Thursday, August 20, 2009

Awesome Spine +

I just came across a nice new spine setup on CGTalk, by 'mberglund'. You can find the main part of the tutorial here: Awesome Spine Tutorial I took his basic setup and added a bit more to it. I put some squash and stretch in there, and a cool mid-spine controller to really let you push the arch of the back's curve. So, go through his tut, then pic up mine from where he left off.

*edit: He just posted a video link for how to setup the the awesome spine. Find it here.

I managed to implement the squash and stretch feature to it too...pretty simple overall. I'll try to outline it below. I used translation manipulation to adjust the scale of the joints, and not the actual scale attribute, but the technique should be applicable either way. This just makes for fewer connections to make to see the final result. I'll add some pics in later...


Squash and Stretch:

First thing to do, is to select the splineIK curve. In the command line or script editor, type "arclen -ch 1;"

This will create a curveInfo node that will store the length of the curve. With the infoNode still selected go into the hypergraph > input/output connections view.

Create a multiplyDivide node by going under the Rendering Menu > Create Render Node. In this menu, go under the Utilities tab and click on multiplyDivide. If this doesn't show up in the hypergraph window (as it doesn't in mine) Shift-select the curveInfo Node, and go under the Graph menu of the hypergraph, and click Rebuild. This will now display the curveInfo and multiplyDivide node.

Whether in the connection editor or the hypergraph, connect cuveInfo1.arclen to multiplyDivide1.input1X

Open the attribute editor for the multiplyDivide1 node, and type the value from input 1 into input 2. Set the function to divide.

The output will now be normalized. So we can connect this to a multiplyDivide node to control the X translation of the joints (simulating their scale in length).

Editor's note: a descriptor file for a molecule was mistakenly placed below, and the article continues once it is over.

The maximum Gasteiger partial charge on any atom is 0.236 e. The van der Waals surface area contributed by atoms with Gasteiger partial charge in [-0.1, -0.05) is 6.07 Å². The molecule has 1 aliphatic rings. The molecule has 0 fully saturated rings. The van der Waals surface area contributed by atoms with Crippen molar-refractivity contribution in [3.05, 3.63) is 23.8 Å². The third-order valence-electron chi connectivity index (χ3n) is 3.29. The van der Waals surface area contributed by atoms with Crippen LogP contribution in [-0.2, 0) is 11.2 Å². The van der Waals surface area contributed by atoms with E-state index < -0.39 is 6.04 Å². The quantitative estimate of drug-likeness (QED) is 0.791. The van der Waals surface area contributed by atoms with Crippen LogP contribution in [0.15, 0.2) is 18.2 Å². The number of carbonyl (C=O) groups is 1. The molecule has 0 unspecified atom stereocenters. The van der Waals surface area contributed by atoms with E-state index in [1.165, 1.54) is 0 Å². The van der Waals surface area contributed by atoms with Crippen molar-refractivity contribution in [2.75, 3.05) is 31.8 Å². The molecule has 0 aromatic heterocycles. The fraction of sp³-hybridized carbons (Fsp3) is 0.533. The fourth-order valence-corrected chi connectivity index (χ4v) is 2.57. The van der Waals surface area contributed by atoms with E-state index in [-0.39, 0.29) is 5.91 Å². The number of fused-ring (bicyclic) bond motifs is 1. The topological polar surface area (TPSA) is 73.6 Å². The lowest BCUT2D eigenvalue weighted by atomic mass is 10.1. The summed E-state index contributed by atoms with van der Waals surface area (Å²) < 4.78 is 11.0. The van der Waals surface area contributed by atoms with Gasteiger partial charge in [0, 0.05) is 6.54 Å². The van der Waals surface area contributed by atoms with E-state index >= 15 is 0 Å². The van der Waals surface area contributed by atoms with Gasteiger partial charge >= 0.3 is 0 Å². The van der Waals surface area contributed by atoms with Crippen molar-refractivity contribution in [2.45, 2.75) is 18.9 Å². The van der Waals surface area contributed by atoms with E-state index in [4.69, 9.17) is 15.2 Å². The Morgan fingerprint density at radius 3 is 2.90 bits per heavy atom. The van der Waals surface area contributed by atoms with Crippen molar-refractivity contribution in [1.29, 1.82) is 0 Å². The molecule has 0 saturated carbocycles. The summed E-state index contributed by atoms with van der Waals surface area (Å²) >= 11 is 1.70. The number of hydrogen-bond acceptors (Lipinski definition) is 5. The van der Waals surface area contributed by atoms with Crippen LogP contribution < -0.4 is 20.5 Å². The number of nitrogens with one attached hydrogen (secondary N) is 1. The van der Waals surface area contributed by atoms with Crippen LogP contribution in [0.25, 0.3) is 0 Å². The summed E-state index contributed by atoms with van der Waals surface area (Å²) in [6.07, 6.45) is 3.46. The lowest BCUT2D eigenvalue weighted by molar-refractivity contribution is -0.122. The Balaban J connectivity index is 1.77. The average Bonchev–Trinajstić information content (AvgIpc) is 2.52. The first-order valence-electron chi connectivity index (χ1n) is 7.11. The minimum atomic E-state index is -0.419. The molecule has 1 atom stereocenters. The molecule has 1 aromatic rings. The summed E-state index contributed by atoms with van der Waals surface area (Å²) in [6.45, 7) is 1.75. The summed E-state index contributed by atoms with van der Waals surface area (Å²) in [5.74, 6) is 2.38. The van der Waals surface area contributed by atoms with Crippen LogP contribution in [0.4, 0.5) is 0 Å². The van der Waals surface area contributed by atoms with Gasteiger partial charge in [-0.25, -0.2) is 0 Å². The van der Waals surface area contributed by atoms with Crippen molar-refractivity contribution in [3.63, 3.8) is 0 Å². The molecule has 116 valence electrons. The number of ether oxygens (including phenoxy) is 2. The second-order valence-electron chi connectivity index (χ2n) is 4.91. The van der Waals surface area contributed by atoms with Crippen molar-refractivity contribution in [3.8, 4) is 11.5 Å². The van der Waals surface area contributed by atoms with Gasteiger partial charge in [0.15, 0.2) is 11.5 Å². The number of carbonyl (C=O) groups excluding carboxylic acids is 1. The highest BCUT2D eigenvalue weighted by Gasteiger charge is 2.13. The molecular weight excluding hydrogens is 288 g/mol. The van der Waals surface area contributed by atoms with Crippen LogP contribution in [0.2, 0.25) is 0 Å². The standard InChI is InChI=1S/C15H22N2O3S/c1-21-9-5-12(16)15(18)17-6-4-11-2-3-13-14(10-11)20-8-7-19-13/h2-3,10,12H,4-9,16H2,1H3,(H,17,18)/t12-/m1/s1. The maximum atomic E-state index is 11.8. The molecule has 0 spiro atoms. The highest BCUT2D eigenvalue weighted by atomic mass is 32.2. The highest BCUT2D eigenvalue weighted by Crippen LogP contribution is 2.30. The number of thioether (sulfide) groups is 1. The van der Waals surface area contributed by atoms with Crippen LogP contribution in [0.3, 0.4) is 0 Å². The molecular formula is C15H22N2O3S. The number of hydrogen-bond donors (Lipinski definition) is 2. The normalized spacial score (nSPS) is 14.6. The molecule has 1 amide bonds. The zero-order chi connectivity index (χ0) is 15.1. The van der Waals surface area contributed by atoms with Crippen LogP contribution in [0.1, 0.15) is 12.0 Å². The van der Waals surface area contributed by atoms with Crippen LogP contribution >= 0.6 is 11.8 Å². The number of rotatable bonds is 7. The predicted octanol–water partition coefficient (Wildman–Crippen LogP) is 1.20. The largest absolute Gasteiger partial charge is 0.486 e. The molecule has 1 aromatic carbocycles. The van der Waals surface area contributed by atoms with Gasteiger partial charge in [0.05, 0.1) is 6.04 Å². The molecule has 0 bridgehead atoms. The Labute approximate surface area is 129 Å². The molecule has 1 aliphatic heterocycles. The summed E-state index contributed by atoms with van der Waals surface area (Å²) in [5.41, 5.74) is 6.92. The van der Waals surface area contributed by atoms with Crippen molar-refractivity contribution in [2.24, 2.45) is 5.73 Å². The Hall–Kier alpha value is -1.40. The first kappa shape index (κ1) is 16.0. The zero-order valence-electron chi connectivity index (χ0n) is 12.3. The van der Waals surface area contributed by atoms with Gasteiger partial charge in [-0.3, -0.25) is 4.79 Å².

So, to do this, create another multiplyDivide node, select the first multiplyDivide node, shift-select the second, and open the connection editor. Connect the outputX of multiplyDivide1 to the input1X of the multiplyDivide2 node. If you select the multiplyDivide2 node now, and open the attribute editor, you should see input1 has a value of 1.

Select any of the ik or bind joints, besides the root or first joints, and find their translateX value. Type that value into the multiplyDivide2's input2X window.

Now, just go through and connect the outputX of multiplyDivide2's node to the translateX attribute for the spine_2+_ik joint and the spine_2+_bind joints.

Adding the Mid-Spine Controller:

This next part is fairly simple. First, create a joint and position it halfway up the length of the spine, then group it to itself, by selecting it and hitting Ctrl+G. Then, move the group's pivot point to the same position as the joint, by hitting 'insert' or holding down the D key, and point snapping it to the joint (hold the V key).

Then, create two locators, one named 'mid_hip_point_loc' and the other 'mid_shoulder_point_loc' Snap them to the joint's position as well.

Parent mid_hip_point_loc to the hip control, and mid_shoulder_point_loc to the shoulder control.

Now, you'll see that as you rotate the two controls, the locators move with the rotations in nice pretty arcs.

Now, we need to have those control the position of the mid-joint's group. So, select the two mid_point_locators, then the mid joint's group, and go to Constrain > Point Constrain on the marking menu. The Joint should now move and maintain a middle position in relation to the two mid_point_locators.

Now, we just need the joint to affect the curve. So, grab the mid-spine joint, shift-select the spine's curve, then on the marking menu (hold the Space Bar to bring it up), go to Skin > Edit Smooth Skin > Add Influence. This will add the joint as an influence to the curve.

And there you have it. More control over the curve of the spine, while still allowing for the twisting ability. Enjoy!

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